Pakistan is seeking Saudi support in negotiations on the Free Trade Agreement (FTA) with the Pak-Gulf Cooperation Council which will provide markets to Pakistani goods in the Arab states but there is little progress on this. The recent grant of the Generalized System of Preferences (GSP) Plus status to Pakistan by the EU should now nudge Saudi Arabia towards a decision as Pakistan genuinely desires to re-orientate its economy from aid to trade.
As per media reports, Pakistan was also likely to seek Riyadh’s support to broker a peace agreement with the Tehreek-e-Taliban Pakistan (TTP). The TTP has so far shown only halfhearted willingness to enter into negotiations with Pakistan, though the interior minister insists that some sort of behind-the-scenes contacts is taking place.
Global diplomacy, these days, is heavily interdependent and there is no harm, per se, in asking assistance from friends and allies, but it is also quite obvious that, like in most other fields, we have had a huge fall from the days of Sir Chaudhary Zafarullah Khan, when as head of Pakistan’s delegation, he articulately advocated the position of the Muslim world on the Palestine issue and, as the country’s representative in the UNSC, he advocated liberation of not only Kashmir but Libya, Northern Ireland, Ireland, Eritrea, Somalia, Sudan, Tunisia, Morocco and Indonesia. Some capacity building in our foreign office is therefore called for to be able to launch effective diplomacy rather than over-dependence on others for support.
In 2009, Hillary Clinton called Saudi Arabia ‘ a financial base’ for funding terrorism. It has, however, been lucky to largely remain unscathed from the fallout of 9/11 when 15 out of 19 hijackers were said to be from Saudi Arabia, unlike Pakistan which continues to suffer even though it had nothing to do with that tragedy whatsoever.
Whether or not Saudi Arabia will oblige Pakistan on this count is hard to say since it is vying for a favourable balance of power in the region between the Sunnis and the Shiites and is extensively engaged with Iran in that cause on Pakistani soil. No gainsaying. Pakistan needs to take up this issue with Iran also to drastically shrink, if not eliminate altogether, the battle space occupied by these two friendly countries in pursuit of their objectives.
During his visit, Saud Al-Faisal stated that it is against his country’s foreign policy to interfere in other countries’ affairs but there have been widespread reports of infiltration by Al-Qaeda elements in the Syrian opposition, allegedly sponsored by Saudi Arabia. It is true that Saudi Arabia has fought Al-Qaeda domestically, but the world has noticed that it has seldom, if ever, denounced the havoc wreaked by this terror organization beyond its own borders.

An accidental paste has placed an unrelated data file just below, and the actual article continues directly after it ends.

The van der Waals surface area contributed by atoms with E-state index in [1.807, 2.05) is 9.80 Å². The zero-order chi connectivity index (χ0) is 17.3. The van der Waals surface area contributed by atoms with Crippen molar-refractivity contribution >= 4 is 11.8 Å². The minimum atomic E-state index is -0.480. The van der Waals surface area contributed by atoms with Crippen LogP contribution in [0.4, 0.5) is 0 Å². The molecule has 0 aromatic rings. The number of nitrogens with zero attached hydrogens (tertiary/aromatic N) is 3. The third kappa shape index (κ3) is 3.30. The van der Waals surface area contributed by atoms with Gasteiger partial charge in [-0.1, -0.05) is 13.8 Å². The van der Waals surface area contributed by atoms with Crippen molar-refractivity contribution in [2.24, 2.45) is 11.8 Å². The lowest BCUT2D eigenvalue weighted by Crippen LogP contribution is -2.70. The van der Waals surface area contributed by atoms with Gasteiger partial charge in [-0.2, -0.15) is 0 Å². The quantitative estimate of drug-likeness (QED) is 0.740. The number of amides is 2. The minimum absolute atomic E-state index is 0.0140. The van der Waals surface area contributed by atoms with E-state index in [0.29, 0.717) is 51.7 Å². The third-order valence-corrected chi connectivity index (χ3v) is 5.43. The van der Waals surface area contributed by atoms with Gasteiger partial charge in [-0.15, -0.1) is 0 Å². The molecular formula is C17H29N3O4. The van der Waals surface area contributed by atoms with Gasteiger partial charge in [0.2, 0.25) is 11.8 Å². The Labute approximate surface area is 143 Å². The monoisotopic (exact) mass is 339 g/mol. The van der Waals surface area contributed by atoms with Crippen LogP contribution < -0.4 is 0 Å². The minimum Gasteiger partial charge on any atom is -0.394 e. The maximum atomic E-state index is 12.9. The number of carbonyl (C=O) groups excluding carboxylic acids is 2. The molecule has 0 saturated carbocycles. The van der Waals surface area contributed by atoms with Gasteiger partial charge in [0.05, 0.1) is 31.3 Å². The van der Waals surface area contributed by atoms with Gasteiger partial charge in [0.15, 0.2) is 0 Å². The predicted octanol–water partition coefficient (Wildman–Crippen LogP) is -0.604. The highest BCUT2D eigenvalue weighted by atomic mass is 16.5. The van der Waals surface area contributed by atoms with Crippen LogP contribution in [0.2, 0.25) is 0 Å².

If the Saudis adopt a similar position in Afghanistan in the post-2014 scenario, it could suck Pakistan further into a whirlpool of unpredictable events which is undesirable. It is also in Saudi Arabia’s interest to distance itself from the ideology of Al-Qaeda, since in future, there is likely to be even less global tolerance for its aggressive support for a stern version of Islam if the political changes now underway in the region get permanent traction and dependence of the U.S. and the west on fossil fuel drops, with advances in technology which is envisaged in a decade from now.
Interestingly, the current rulers in Pakistan, who find it difficult to engage the Taliban at home, have offered to bridge the gap between Iran and Saudi Arabia – a much tougher nut to crack. Besides this, regional politics is evolving at a much faster pace than Pakistan’s capacity to handle it. Iran’s possible emergence as an important regional player is directly in proportion to Saudi Arabia’s declining significance in the ‘redirection’ of U.S.’ regional policies as evident from its actions in Egypt and Syria, which are at variance with Saudi’s interests. Saudi Arabia has raised the stakes by extending U.S. $ 3 billion to Lebanon and courting France for a smooth sale of military hardware aimed at weakening Hezbollah, a close ally of Iran.
The failure of Saudi Arabia’s aggressive diplomacy to wean Russia away from supporting Syria has further added to its worries. The recent terrorist attack in Volgograd, just ahead of the Sochi Winter Games, has caused concern in Moscow where President Putin is determined to showcase this event as a sign of a re-emerging Russia. Whether or not there is a nexus between North Caucus and Al-Qaeida elements in the Syrian opposition in this incident, the suspicion is poisoning Saudi-Russian relations.
Defense collaboration was another subject discussed during the Saudi Foreign Minister’s visit whose contours remain undefined. It is quite obvious that if Iran breaks out with a nuclear bomb, it will be politically unacceptable for the kingdom not to have one. The Guardian newspaper has already speculated that in such an eventuality, Saudi Arabia will endeavour to acquire one from China or Pakistan or a pledge from Pakistan for nuclear cover.
Saudi Arabia is a brotherly country and Prime Minister Nawaz Sharif enjoys close relations with the Saudi rulers. But whatever else he may do to strengthen mutual relations, he would do well to guard against two pitfalls: discourage any further drift towards extremist religious ideology and steer clear of any nuclear arrangements with Saudi Arabia as that would not only cause Pakistan further problems globally but also embarrass China which, in the face of all odds, has taken some bold steps to address the country’s energy needs through new nuclear reactors. The writer is a retired vice admiral and former vice chief of naval staff of the Pakistan Navy.